For some members of the cast, the play’s performance so close to commencement meant that its memory would always be associated with the end of an era. French added, “The graduation weekend performances were a time of very high and immediate exuberation, fueled by the excitement of the play, the passing of final exams and academic freedom, the expectations of graduation and moving forward to college, and, maybe most important, an almost overbearing nostalgia for being at the schools and knowing that this chapter of living was about to end.”[9]

For several cast members, including Erlandsen, Bob Haslun ‘63, and Lucinda Kidder ’62, performing in The Mikado was the beginning of a life in the arts.[10] Haslun wrote, “It was that production that led to my 52 summers of producing music theatre in Falmouth, MA.”[11]

Perhaps the most memorable story from the 1962 production of The Mikado is best introduced by the line from the opera, “For he’s gone and married Yum-Yum.” At the 50th reunion for the class of 1962, members of the cast got together and sang through the production. In the opera, young lovers Yum-Yum and Nanki Poo (the son of the Mikado) marry, providing a happy ending. Karen Ann Zee ‘62 (Yum-Yum) and Eric Riedel ‘62 (Nanki Poo’s understudy and member of the Chorus of Lords) dated as students, but went their separate ways after graduation. They reconnected at the reunion, and married in 2014 with several members of the cast in attendance. Riedel ended his retelling of this story by writing, “The best part of all of this is that while I never got to play the lead in our production, I ultimately ‘got the girl.’”[12]

Ripples from The Mikado spread long after the final curtain dropped that June over fifty years ago. The signatures are what make the fan special, instead of just a pretty object. It becomes a unique record that marked not only the completion of a major production, but the end of high school for most of the cast. The Mikado touched the lives of many at the Northfield Schools; fifty years from now, in 2065, how will NMH still be affecting your life?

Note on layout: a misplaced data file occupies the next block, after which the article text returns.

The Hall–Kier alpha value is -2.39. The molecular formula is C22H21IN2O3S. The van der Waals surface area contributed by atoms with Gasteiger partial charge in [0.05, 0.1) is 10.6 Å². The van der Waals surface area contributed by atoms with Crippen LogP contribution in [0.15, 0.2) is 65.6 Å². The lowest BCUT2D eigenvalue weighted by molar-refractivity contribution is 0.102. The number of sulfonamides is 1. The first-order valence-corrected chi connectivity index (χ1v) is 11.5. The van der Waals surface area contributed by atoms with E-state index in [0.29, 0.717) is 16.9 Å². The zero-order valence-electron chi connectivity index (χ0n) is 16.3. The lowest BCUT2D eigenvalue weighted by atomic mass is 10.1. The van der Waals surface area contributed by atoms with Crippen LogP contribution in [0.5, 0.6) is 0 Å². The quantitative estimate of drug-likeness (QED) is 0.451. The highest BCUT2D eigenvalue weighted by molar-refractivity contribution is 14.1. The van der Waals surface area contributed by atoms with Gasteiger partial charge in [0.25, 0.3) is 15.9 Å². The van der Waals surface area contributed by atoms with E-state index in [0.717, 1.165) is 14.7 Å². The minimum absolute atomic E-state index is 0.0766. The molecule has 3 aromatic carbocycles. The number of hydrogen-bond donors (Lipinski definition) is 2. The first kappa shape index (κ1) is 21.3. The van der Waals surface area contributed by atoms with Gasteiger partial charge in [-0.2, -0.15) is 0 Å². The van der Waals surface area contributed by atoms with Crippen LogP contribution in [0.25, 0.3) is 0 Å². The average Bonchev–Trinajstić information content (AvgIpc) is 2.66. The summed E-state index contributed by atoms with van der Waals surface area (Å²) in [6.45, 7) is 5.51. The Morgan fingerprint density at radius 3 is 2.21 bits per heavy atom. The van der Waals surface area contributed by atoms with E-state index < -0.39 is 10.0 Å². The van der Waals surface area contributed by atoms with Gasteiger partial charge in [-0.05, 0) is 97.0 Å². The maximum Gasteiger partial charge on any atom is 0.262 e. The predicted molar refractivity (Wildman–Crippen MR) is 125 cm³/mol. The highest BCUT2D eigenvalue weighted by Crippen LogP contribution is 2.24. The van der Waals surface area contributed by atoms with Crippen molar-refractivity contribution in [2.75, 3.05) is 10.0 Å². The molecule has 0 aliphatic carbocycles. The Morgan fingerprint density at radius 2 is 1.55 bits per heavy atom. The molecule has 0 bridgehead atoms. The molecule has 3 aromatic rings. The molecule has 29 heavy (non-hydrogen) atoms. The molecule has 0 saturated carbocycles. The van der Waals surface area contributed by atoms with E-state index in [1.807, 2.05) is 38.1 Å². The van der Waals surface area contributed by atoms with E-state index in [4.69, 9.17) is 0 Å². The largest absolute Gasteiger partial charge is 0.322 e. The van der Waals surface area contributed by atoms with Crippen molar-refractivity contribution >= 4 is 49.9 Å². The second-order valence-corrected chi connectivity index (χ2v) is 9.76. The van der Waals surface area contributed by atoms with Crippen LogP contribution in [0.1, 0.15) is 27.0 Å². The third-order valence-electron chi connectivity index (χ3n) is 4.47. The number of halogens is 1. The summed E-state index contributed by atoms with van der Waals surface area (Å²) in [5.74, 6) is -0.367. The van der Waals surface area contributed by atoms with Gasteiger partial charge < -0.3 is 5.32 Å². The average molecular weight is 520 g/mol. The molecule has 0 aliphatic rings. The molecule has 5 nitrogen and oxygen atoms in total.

Sara Karz Reid
Assistant Archivist

***

[1] The Mikado was a huge production, involving an additional two hundred people beyond the main cast.

[2] L.C. Nicollet, personal communication, 7 May 2015.

[3] Albert Raymond was the musical director for The Mikado. Raymond Hall in the RAC is named for him and his wife, Virginia.

[4] T. Cantore, personal communication, 7 May 2015.

[5] B. Houseknecht, personal communication, 8 May 2015.

[6] E. Erlandsen, personal communication, 7 May 2015.

[7] K.U. Krashinski, personal communication, 9 May 2015.

[8] T. French, personal communication, 7 May 2015.

[9] T. French, personal communication, 9 May 2015.

[10] E. Erlandsen, personal communication, 7 May 2015. B. Haslun, personal communication, 8 May 2015. L. Kidder, personal communication, 7 May 2015.

[11] B. Haslun, personal communication, 8 May 2015. Haslun and his wife, Ursula, are co-producers of the College Light Opera Company.

[12] E. Riedel, personal communication, 11 May 2015.